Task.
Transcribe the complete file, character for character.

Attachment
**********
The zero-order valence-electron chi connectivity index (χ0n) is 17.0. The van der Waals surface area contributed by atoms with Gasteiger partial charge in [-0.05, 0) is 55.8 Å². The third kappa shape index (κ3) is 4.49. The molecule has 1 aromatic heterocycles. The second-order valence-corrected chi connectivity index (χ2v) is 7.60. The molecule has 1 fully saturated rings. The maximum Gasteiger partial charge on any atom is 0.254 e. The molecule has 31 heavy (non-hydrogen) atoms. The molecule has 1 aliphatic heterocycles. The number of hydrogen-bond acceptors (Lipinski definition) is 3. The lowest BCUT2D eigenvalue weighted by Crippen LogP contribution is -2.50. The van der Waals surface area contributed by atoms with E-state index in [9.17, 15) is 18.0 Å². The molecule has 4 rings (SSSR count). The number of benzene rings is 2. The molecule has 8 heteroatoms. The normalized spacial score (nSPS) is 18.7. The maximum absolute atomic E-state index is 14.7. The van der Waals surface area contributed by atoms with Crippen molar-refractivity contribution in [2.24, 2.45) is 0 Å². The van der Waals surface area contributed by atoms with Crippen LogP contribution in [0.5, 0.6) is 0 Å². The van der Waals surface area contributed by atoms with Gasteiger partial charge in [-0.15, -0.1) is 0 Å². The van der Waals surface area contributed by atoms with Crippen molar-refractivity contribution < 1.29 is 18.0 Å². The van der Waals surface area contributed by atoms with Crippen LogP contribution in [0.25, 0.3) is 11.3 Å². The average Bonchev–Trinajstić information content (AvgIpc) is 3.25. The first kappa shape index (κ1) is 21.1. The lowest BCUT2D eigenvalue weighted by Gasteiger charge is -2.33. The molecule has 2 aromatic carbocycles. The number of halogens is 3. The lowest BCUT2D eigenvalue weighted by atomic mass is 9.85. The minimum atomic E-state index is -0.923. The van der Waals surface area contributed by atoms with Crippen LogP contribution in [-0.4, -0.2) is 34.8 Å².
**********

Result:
The zero-order valence-electron chi connectivity index (χ0n) is 17.0. The van der Waals surface area contributed by atoms with Gasteiger partial charge in [-0.05, 0) is 55.8 Å². The third kappa shape index (κ3) is 4.49. The molecule has 1 aromatic heterocycles. The second-order valence-corrected chi connectivity index (χ2v) is 7.60. The molecule has 1 fully saturated rings. The maximum Gasteiger partial charge on any atom is 0.254 e. The molecule has 31 heavy (non-hydrogen) atoms. The molecule has 1 aliphatic heterocycles. The number of hydrogen-bond acceptors (Lipinski definition) is 3. The lowest BCUT2D eigenvalue weighted by Crippen LogP contribution is -2.50. The van der Waals surface area contributed by atoms with E-state index in [9.17, 15) is 18.0 Å². The molecule has 4 rings (SSSR count). The number of benzene rings is 2. The molecule has 8 heteroatoms. The normalized spacial score (nSPS) is 18.7. The maximum absolute atomic E-state index is 14.7. The van der Waals surface area contributed by atoms with Crippen molar-refractivity contribution in [2.24, 2.45) is 0 Å². The van der Waals surface area contributed by atoms with Crippen LogP contribution in [0.5, 0.6) is 0 Å². The van der Waals surface area contributed by atoms with Gasteiger partial charge in [-0.15, -0.1) is 0 Å². The van der Waals surface area contributed by atoms with Crippen molar-refractivity contribution < 1.29 is 18.0 Å². The van der Waals surface area contributed by atoms with Crippen LogP contribution in [0.25, 0.3) is 11.3 Å². The average Bonchev–Trinajstić information content (AvgIpc) is 3.25. The first kappa shape index (κ1) is 21.1. The lowest BCUT2D eigenvalue weighted by Gasteiger charge is -2.33. The molecule has 2 aromatic carbocycles. The number of halogens is 3. The lowest BCUT2D eigenvalue weighted by atomic mass is 9.85. The minimum atomic E-state index is -0.923. The van der Waals surface area contributed by atoms with Crippen LogP contribution in [-0.4, -0.2) is 34.8 Å².